URA was able to overcome this data deficiency through operating experience, financial and market analysis, and zero-based budgeting to determine a pricing sensitivity matrix. Additionally, the previous owner sold 57 condominium units to third-party owners and executed rental agreements either through a sale-leaseback or rental program and also failed to deliver written improvements promised at closing to third party owners that further complicated the legal structure of the transaction. All previous below market sale-leaseback and rental program obligations with third-party owners were cancelled, providing a first step in the process of turning around this underperforming asset. However, the cancellation of third-party rental agreements effectively reduced the inventory from 155 keys to 99 keys on the first day of ownership, which introduced a new set of challenges, including accommodating the needs of “overbooked” guests, improving and adjusting operational efficiencies to a 99-key hotel by re-staffing all departments, renegotiating service agreements, and optimizing utility use.

Another component of the turnaround plan includes appealing the real estate taxes from $76 million to the mid-$20 millions. All paperwork and filing fees have been properly and timely submitted to Broward County’s Property Tax Appeal Board, but 2008 hearings remain unscheduled due to ongoing 2007 appeals. Overcoming these challenges and effectively instituting operational efficiencies will increase NOI from $400K to an estimated $3.0M.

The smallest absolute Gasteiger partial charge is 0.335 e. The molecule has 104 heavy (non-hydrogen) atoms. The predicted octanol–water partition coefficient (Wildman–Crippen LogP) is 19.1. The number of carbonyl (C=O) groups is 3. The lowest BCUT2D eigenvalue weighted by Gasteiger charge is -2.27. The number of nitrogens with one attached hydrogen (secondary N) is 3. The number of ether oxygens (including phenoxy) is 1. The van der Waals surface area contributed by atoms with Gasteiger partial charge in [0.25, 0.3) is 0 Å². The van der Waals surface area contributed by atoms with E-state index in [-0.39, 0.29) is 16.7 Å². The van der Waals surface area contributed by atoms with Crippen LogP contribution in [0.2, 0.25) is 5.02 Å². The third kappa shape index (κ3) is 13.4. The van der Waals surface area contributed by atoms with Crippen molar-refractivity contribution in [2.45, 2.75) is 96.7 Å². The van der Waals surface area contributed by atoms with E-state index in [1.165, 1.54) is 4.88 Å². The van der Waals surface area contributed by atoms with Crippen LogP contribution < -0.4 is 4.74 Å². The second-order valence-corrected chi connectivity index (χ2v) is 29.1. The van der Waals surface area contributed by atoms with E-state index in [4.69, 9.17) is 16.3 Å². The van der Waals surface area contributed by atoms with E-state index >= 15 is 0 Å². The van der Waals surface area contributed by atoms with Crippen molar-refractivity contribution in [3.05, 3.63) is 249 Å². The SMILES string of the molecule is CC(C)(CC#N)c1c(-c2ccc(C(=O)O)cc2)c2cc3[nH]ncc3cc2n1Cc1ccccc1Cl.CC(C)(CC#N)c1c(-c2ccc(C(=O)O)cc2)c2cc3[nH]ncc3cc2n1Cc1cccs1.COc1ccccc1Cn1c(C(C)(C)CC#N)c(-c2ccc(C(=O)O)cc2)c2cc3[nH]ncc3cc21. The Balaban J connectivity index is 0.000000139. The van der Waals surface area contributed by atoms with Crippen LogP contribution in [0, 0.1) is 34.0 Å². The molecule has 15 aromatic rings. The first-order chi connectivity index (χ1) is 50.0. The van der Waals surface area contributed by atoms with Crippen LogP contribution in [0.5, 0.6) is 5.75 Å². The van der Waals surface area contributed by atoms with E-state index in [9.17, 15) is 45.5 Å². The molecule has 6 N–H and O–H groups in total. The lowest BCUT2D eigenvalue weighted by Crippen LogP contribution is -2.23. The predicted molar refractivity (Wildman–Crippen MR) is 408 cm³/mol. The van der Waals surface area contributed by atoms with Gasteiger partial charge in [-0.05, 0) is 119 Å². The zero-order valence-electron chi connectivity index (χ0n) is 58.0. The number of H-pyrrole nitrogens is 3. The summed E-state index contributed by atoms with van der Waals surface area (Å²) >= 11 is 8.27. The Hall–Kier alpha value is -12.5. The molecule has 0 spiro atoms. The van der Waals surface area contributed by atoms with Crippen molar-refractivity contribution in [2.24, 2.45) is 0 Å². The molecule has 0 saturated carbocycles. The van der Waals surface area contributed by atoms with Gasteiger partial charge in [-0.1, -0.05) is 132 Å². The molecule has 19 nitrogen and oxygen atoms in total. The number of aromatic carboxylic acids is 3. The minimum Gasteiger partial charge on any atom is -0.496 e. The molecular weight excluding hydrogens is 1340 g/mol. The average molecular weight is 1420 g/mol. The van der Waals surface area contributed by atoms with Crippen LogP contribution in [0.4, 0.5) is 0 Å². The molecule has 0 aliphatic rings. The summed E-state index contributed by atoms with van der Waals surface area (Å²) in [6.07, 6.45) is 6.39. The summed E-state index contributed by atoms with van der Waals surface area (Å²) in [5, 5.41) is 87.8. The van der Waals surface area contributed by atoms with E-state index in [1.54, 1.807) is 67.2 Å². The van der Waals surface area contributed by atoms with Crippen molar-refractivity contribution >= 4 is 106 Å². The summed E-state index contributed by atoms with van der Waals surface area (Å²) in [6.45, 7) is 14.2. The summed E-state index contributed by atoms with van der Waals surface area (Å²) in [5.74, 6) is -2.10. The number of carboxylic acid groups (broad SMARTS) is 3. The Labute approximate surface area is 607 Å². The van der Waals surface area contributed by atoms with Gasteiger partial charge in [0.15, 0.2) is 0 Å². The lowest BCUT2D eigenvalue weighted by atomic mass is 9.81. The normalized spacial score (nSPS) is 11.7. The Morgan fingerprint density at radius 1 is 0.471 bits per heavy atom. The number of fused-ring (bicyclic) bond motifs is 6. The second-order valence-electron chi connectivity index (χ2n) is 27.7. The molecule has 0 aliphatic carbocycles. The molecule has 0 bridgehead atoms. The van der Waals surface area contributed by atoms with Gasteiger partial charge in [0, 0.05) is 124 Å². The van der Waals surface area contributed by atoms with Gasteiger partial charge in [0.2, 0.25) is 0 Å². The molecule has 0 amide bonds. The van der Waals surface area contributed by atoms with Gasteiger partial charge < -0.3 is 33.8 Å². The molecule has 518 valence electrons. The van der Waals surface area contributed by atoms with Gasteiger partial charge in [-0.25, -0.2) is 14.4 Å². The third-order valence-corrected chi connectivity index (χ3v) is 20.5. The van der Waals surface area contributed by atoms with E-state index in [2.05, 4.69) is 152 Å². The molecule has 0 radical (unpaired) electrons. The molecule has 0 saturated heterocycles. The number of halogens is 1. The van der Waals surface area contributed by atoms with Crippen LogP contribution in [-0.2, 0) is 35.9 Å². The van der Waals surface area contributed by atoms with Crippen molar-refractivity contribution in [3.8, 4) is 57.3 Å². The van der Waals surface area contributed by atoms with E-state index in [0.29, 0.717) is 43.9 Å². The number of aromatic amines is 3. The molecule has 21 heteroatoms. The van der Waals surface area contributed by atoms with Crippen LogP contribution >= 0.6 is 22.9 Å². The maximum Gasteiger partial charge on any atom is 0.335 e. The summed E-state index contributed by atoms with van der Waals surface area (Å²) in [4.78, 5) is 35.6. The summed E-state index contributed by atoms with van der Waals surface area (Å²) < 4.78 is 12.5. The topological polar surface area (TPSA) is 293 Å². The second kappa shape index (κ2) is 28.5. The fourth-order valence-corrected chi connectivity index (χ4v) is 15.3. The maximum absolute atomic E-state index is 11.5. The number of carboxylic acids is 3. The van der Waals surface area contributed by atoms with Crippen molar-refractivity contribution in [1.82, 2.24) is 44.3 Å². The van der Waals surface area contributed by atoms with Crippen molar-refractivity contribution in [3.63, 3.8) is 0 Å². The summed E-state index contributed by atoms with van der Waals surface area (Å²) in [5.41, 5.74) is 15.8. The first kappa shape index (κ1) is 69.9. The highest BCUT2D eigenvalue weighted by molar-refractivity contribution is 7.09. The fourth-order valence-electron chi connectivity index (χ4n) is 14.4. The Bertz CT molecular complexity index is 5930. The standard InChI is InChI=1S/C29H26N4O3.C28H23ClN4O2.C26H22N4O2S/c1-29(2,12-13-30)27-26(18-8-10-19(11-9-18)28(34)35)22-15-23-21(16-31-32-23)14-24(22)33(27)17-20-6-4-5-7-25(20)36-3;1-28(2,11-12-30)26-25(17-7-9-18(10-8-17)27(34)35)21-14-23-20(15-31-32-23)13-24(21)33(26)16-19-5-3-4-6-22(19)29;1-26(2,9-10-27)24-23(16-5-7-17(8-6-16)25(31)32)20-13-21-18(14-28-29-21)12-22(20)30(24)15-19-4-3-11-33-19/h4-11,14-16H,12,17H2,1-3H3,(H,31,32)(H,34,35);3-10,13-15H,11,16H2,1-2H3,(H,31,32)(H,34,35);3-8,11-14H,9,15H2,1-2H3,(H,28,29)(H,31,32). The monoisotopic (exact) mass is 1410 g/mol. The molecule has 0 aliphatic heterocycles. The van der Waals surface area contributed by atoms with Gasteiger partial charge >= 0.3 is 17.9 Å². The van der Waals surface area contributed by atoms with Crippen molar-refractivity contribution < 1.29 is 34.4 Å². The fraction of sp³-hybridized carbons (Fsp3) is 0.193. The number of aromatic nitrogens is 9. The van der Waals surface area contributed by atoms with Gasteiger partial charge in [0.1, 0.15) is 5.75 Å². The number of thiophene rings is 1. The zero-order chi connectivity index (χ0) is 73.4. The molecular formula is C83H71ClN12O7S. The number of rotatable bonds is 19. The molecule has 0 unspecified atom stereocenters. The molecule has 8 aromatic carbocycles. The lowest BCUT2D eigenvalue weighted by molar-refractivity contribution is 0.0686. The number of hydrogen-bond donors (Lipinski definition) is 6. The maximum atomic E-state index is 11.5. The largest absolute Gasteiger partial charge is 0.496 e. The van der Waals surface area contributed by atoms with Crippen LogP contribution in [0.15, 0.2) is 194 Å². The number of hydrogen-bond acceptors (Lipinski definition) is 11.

Additionally, URA will pursue repositioning opportunities through acquisition of future “foreclosed” units. Two foreclosed units strategically located on the eleventh floor will be acquired from the lender, increasing URA’s total to 101 keys. These two end-cap units are 774 square feet in size, equipped with full kitchens, and service the adjacent terrace/piazza area used extensively for wedding and banquet space. URA has also redrafted the rental agreement by offering terms to third party owners consistent with the current market and operating conditions with an effective split after fixed charges of approximately 55% of gross revenue to the unit owner versus the 78% of gross revenue to the unit owner after fixed charges that prior ownership paid out in operating costs. Other operational strategies include instituting oceanfront income-producing resort amenities such as beach rentals, concessions, and a tiki bar. Upon stabilization of the property, URA may pursue the acquisition of the Sun Tower, an adjacent property consisting of a 22-room budget hotel which would provide an opportunity to close the entry street to both properties through a “vacating a right of way” application with the City Clerks and Engineering Offices, effectively increasing the properties’ size and density.